Essentially this creates a group of support for the interns when they come into the program. If they’re making a new transition to St. Louis, or if they have issues in the transition, this creates a safety network – a group of individuals who can be there to help as the intern transitions in. Thereafter, we let the more organic mentorship experience take shape as they get to know people in the program and develop their areas of interest and focus, such that their lab mentors and others can become their “true” mentors as they transition into the mid- and senior-level training (and beyond!).

What research and professional development opportunities are there within the Department of Surgery?

The academic and research opportunities at Washington University are almost unlimited, and so it’s incredible to see how the diverse group of residents within our Department of Surgery take advantage of that.

As soon as a student matches with us, we immediately start getting the wheels turning to try to get them set up for a successful professional development time or research time during their residency. Most of our residents do that after their second clinical year. We do have some associated with our flexibility in training who would like to do that after their third year, and they’ll spend anywhere from one to two, sometimes even three years in the lab to be able to have exposure to anything from basic science to surgical education to population sciences and really anything in between.

We have a number of residents who’ve really taken advantage of that and even further explored getting different degrees such as masters in population health sciences or a masters in clinical investigation. We even have residents who have done PhDs during their time in the lab!

The Department of Surgery at Washington University is also one of the best funded departments in the country, so we have great amount of support for the residents in their training. I would say that the academic experience that our residents have is second to none, and their productivity underscores that fact!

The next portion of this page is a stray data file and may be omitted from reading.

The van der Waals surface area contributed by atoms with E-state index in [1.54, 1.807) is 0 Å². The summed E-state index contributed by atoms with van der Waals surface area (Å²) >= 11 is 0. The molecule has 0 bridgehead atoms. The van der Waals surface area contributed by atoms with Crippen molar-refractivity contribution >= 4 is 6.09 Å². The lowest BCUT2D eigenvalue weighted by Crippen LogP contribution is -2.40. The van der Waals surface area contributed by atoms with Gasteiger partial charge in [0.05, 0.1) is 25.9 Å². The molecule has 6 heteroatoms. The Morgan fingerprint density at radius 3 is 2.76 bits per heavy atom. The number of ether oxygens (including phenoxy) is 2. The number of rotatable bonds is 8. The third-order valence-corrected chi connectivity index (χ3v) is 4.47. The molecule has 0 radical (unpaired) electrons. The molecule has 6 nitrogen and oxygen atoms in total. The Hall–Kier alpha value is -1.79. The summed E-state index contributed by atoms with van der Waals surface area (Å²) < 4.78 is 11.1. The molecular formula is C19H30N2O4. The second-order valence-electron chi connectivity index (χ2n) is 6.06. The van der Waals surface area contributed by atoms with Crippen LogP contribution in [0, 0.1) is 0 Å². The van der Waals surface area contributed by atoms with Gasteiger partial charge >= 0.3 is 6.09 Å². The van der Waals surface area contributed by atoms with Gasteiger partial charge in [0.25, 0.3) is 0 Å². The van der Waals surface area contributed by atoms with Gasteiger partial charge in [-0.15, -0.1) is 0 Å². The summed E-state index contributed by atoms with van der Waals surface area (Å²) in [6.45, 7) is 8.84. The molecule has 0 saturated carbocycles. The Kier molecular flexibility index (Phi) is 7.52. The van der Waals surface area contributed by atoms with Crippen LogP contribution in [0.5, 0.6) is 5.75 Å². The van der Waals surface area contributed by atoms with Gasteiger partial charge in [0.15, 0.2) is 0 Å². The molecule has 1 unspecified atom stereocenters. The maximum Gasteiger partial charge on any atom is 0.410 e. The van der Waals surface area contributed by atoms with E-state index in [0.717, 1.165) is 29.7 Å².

It’s really been fun to work with the residents and create unique and individual research and professional development opportunities for them to be very prepared for the next stage in their careers.

How do you support resident wellness?

The Graduate Medical Education Consortium at Washington University School of Medicine and Barnes-Jewish Hospital has fantastic support and resources for wellness for residents, including two full-time psychologists (for trainees only!) as well as a great employee assistance program. We have a department-only, 24/7 Wellness Center with treadmills, free weights, a Peloton exercise bike, and a rowing machine. Our General Surgery resident-only lounges are stocked with healthy snacks.

Additionally, we have department-supported social and after-hours events, and an annual resident retreat focused on program improvements and team building. The department also sponsors resident-only tickets to the St. Louis Cardinals and St. Louis Blues (including playoff tickets) and the Broadway series at the Fabulous Fox Theater.

Our residents are actively involved in program committees and a resident advisory council to help shape the program in addition to weekly class meetings with me to help inform me of any needed rotation changes in real time (as opposed to only at the end of the year based on rotation evaluations, for example).

We also believe that flexibility in training adds to their wellness as it offers residents some control and allows them to design their training and get what they want out of residency.